As some of the people who read my works here and in other places know, I present at ConVocation. It is neither guaranteed that my classes will be approved, nor that they will be well received, but so far I have had a pretty good run over the last few years. Though this year was bittersweet, with the loss of Michael Wiggins, it was an excellent time despite the grief.
This year, though I taught one adult class named Amplifying Your Power with Oils and Blends , it was the reception of the teen classes that made the most impact on me. I have long been a very vocal advocate of restoring the old and “low” magicks and practices to their rightful place in magickal education. This is not a dig against “high” magick or ritual in any way. However it is my belief that it is important that we not relegate the time-honored practices that are true and tested into the sidelines of colloquial magick and spirituality.
My two teen classes, Connect the knots: using cordage to manifest our visualizations and Keeping Magickal Records: An Introduction. Both of these classes were “crashed” by adult attendees. They were most welcome. For me, it felt like the sound of a bell resonating in me. It felt like a validation that yes, people still do want these subjects covered.
Craft using cordage and the keeping of magickal records do not seem like rock star kind of attractions. If anything, they might seem to be the building blocks that everyone uses before they construct their paths. But in actuality, I am finding that some of the less dazzling subjects are being neglected in many ways. In my belief, it is the little things that allow the larger ones to be held up and sustained in our studies.
Knot magick is not seen as smexy. Indeed, it has the unfortunate distinction of slowly falling into the group of practices that are assumed to have only baneful applications (much like image magick – see poppets). This might be attributed to the sensationalist nature of films and popular media and their usage of these tools in horror genres. In actuality, it is primarily simply a tool that can be used by anyone with basic understanding of its mechanics.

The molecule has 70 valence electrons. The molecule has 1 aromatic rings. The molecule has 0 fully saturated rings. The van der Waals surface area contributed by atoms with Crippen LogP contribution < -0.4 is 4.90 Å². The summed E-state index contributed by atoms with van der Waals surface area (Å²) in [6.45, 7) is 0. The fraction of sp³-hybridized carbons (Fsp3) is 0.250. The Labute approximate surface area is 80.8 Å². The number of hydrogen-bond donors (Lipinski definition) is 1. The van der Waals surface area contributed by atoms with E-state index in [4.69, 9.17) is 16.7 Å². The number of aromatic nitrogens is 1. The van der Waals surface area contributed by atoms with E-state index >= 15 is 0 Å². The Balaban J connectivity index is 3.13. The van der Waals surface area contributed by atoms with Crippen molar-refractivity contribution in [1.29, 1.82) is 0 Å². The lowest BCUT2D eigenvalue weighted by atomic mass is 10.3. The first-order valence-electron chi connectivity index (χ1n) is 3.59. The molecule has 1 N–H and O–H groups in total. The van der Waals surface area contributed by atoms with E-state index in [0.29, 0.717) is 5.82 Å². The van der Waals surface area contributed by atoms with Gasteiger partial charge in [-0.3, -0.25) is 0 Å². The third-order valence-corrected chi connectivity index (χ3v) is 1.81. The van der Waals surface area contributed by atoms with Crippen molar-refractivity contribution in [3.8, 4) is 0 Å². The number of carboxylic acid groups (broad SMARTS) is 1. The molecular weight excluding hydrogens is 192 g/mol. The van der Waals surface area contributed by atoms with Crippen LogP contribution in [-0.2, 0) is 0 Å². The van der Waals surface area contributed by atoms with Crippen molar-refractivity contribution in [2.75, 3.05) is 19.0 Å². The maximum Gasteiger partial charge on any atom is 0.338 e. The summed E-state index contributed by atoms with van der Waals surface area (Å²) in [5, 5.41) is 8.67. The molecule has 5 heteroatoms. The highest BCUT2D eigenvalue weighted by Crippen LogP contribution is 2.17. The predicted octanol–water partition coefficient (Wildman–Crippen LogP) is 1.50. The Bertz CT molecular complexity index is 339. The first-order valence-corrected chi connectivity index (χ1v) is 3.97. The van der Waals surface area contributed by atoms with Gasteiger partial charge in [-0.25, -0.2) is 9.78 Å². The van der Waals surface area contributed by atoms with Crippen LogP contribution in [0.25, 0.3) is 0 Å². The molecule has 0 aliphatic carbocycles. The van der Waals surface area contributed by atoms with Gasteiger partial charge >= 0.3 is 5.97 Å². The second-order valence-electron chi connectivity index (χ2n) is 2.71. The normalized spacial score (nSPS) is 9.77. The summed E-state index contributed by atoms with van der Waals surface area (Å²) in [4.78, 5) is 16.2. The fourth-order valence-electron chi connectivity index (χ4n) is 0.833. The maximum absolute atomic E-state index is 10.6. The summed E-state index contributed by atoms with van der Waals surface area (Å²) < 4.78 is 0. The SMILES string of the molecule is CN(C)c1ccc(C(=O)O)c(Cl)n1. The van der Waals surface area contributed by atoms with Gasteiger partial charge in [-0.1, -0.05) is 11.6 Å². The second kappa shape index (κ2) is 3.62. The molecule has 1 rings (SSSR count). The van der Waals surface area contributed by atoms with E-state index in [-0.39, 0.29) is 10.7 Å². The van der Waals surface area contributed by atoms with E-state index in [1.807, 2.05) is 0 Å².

Magickal record keeping has also seemed to become minimized. The ever popular image of the Book of Shadows, and its peer, the Grimoire, have taken over the center ring. The local consensus in many circles online seem to enshrine the BoS as the ultimate repository of ALL a practitioner’s magickal knowledge. To this, I say, “horse-pucky”.
There are reasons we keep more than one record. There are reasons empirical data is not kept with the spiritual reflections in our libraries ( I am speaking in general. I have no idea what will be happening at the end of the next 4 years). The need for distinction of purpose, and the separation of records, is a strong part of a well rounded practitioner’s evolution. Whether they seek to keep track of their development or not, to ignore that it is a part of the tool box is to do a disservice to teaching.
I urge teachers to seek out subjects that seem to be falling out of popularity and restore them to the forefront. Our collective lexicons suffer when terms, practices, and modalities are forgotten. It may be old fashioned, but I long for the restoration of the idea that a magickian can accomplish wonders with a line of string, a pinch of salt, a handful of herbs, and the writings in a notebook.
So, I propose we circle back to the beginning, spiral back to the center, and dust off the foundations. Perhaps it has become time again to examine the pillars that we hang our rock star subjects on and make sure that we all can stand straight and true with strong supports. It is okay to be simple. It is okay to be a rock star. It is okay to be both and more. After all, it is magick.